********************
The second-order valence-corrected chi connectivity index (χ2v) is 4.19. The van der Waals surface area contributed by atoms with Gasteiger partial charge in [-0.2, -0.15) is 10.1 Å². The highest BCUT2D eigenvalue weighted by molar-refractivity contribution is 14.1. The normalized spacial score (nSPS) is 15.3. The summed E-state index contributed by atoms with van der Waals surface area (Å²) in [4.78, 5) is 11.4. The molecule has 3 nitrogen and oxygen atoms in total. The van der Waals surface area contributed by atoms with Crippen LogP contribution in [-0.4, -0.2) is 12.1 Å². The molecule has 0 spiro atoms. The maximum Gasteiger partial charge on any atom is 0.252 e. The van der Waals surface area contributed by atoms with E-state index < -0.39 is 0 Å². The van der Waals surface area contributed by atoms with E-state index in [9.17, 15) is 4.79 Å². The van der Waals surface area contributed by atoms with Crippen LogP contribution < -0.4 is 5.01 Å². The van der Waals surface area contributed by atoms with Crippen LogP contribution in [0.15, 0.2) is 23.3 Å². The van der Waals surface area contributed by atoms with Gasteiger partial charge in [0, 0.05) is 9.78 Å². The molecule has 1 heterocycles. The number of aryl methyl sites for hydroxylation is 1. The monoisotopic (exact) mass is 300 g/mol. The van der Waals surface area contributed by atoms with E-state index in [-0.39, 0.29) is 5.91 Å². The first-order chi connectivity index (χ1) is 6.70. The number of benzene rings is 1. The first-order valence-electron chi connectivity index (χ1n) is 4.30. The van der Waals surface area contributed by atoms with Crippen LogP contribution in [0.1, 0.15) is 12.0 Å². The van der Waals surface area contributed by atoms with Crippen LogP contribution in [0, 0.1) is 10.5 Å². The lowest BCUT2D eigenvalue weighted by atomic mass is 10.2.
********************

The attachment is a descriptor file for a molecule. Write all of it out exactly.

The second-order valence-corrected chi connectivity index (χ2v) is 4.19. The van der Waals surface area contributed by atoms with Gasteiger partial charge in [-0.2, -0.15) is 10.1 Å². The highest BCUT2D eigenvalue weighted by molar-refractivity contribution is 14.1. The normalized spacial score (nSPS) is 15.3. The summed E-state index contributed by atoms with van der Waals surface area (Å²) in [4.78, 5) is 11.4. The molecule has 3 nitrogen and oxygen atoms in total. The van der Waals surface area contributed by atoms with Crippen LogP contribution in [-0.4, -0.2) is 12.1 Å². The molecule has 0 spiro atoms. The maximum Gasteiger partial charge on any atom is 0.252 e. The van der Waals surface area contributed by atoms with E-state index < -0.39 is 0 Å². The van der Waals surface area contributed by atoms with E-state index in [9.17, 15) is 4.79 Å². The van der Waals surface area contributed by atoms with Crippen LogP contribution < -0.4 is 5.01 Å². The van der Waals surface area contributed by atoms with Crippen LogP contribution in [0.15, 0.2) is 23.3 Å². The van der Waals surface area contributed by atoms with Gasteiger partial charge in [0, 0.05) is 9.78 Å². The molecule has 1 heterocycles. The number of aryl methyl sites for hydroxylation is 1. The monoisotopic (exact) mass is 300 g/mol. The van der Waals surface area contributed by atoms with E-state index in [-0.39, 0.29) is 5.91 Å². The first-order chi connectivity index (χ1) is 6.70. The number of benzene rings is 1. The first-order valence-electron chi connectivity index (χ1n) is 4.30. The van der Waals surface area contributed by atoms with Crippen LogP contribution in [0.1, 0.15) is 12.0 Å². The van der Waals surface area contributed by atoms with Crippen LogP contribution in [0, 0.1) is 10.5 Å². The lowest BCUT2D eigenvalue weighted by atomic mass is 10.2.